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For those who like their leisure activities passive, this is an ideal spot to relax. Feeding the ducks at the water's edge is about as energetic as it gets! However, there are lots of things to see including the colorful narrow-boats moored in the canal-basin and the impromptu street-entertainers. And that is not all. On one side of the gardens is the splendid Royal Shakespeare Theatre, and on another is the truly inspirational Gower Memorial. The Gardens are also just a short walk from the town center, making them particularly popular with visitors recovering from whistle-stop tours of Stratford's heritage sites.
In the heart of the city, is the house where Shakespeare was born in 1564. The entrance to the house is via the visitors' center. Here you will find the highly acclaimed Shakespeare Exhibition. This comprehensive display superbly illustrates the Bard's life and career in the city. Having walked through the exhibition, you emerge into a garden laid out with flowers, trees and shrubs that were familiar to Shakespeare and that were mentioned in his work. The house itself has been faithfully reconstructed and now offers a fascinating insight into Shakespeare's life as a child. Rooms have been furnished as accurately as possible with replicas of 16th Century everyday objects, furniture and textiles having been commissioned. Take yourself back in time and reflect upon the tales that began here.
This landmark church is located in a picturesque setting on the edge of town, beside the river and approached through an avenue of lime trees. The burial site of famous playwright Shakespeare, Holy Trinity Church is considered to be one of the finest parish churches in the Midlands, and one of the most beautiful in England. A bust of Shakespeare on the north wall brings about and the much debated question: is it lifelike or not? Admission to the church is free, however they ask for a small donation.
Originally the home of Shakespeare's parents-in-law, Anne Hathaway's Cottage is a charming, half-timbered, thatched-roof farmhouse. Inhabited by descendants of the Hathaway family until the 19th Century, the cottage still contains items of furniture that used to belong to them. Outside is a fantastic traditional English cottage garden complete with an orchard. Take a stroll through this idyllic setting, perhaps stopping to buy plants and herbs grown by the property's gardeners en route. The Tea Garden provides light refreshments and is open from March to October. Note too that Guide Friday Tours stop at the cottage.
Baddesley Clinton is a lovely manor house dating back to the 13th Century. This beautiful house is known to be the home of the Ferrer family for over 500 years. The garden of the manor house and the lake in the vicinity simply add to the beauty of the place. The Baddesley Clinton house is open to visitors throughout the year and is disabled friendly too. The beautiful gardens are also a treat to explore. The place is managed by the National Trust.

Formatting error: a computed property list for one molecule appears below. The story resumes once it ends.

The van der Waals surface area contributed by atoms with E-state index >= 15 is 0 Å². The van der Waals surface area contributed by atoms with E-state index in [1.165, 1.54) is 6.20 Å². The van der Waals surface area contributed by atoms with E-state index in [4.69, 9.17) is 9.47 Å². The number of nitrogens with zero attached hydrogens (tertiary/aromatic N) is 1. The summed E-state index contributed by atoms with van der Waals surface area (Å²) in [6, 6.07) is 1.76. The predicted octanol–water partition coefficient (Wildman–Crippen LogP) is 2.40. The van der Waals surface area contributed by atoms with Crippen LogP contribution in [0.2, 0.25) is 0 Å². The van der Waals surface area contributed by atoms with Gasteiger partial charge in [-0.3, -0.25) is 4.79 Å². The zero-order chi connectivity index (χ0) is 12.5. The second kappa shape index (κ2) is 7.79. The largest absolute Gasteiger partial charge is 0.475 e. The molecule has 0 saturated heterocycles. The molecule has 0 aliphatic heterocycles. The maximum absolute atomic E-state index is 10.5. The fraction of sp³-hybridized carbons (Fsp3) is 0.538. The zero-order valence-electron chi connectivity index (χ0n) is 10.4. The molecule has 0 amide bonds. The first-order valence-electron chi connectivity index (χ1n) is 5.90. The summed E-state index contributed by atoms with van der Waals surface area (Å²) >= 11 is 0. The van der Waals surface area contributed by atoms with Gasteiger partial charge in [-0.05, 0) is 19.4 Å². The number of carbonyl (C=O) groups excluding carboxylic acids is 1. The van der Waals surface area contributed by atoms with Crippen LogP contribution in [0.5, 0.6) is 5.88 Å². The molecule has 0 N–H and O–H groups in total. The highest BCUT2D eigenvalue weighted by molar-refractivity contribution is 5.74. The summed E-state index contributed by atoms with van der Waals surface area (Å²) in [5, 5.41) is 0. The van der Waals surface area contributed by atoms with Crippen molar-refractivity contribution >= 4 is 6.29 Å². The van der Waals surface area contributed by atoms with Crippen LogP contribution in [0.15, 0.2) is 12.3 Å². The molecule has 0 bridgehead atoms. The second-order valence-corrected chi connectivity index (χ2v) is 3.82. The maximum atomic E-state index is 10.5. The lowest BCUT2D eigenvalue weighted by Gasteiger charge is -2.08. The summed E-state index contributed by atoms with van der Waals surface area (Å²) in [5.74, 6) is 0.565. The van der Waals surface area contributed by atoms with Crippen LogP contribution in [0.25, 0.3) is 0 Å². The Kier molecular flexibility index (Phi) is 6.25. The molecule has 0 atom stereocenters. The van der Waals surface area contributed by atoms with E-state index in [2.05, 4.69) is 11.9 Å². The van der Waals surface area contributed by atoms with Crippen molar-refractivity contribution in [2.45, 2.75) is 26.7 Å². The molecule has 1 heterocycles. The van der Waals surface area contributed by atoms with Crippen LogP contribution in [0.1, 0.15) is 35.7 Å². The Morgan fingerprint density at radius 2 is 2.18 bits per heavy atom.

Step into the farm of history's most beloved playwright, William Shakespeare's mother and get ready to be transported back to the 16th Century. Mary Arden's Farm or Mary Arden's House is a popular tourist attraction is near Stratford-upon-Avon. This Tudor farm is now managed by the Shakespeare Birthplace Trust. It has many rare breeds as well. It was also where young Will used to come and visit his grandparents. Lend your hand in basket-weaving, skep-making, bread-making, animal tending and threshing. During summer you can partake in Tudor games as well. Definitely an eye-opener in the Tudor lifestyle, you will enjoy the time spent here.
It is well worth spending time studying the frontage of Harvard House, for it is Stratford's most ornate structure and a splendid example of an Elizabethan town house. Look in particular for the initials of the owners who had it re-built following the severe damage sustained in the Great Fire of 1594. It was their grandson John who, having emigrated to the United States, founded the university which bears his name. In 1909, the house was purchased by a Chicago millionaire who paid for it to be restored before presenting it to Harvard University. Today the house is managed on behalf of Harvard by the Shakespeare Birthplace Trust. Inside the house, in addition to fine pieces of 17th century furniture, is part of the Neish pewter collection. This collection of great national importance boasts items spanning over two thousand years.
As 200-year-old feats of engineering and unique combinations of industrial heritage and wildlife havens, canals provide us with some fascinating walks. The Stratford-upon-Avon Canal is no exception. From its basin in the Bancroft Gardens, the canal extends for 26 miles before it meets the Worcester and Birmingham Canal. The canal boasts many features of architectural interest, including over 40 listed structures and buildings ranging from aqueducts and locks—of which there are 56 in all—to the British Waterways' office and workshop at Lapworth. And, yes, even here Shakespeare is remembered. A bust of the Bard can be seen on the portal of the Brandwood Tunnel—even though this tunnel is actually much closer to Birmingham than to Stratford-upon-Avon!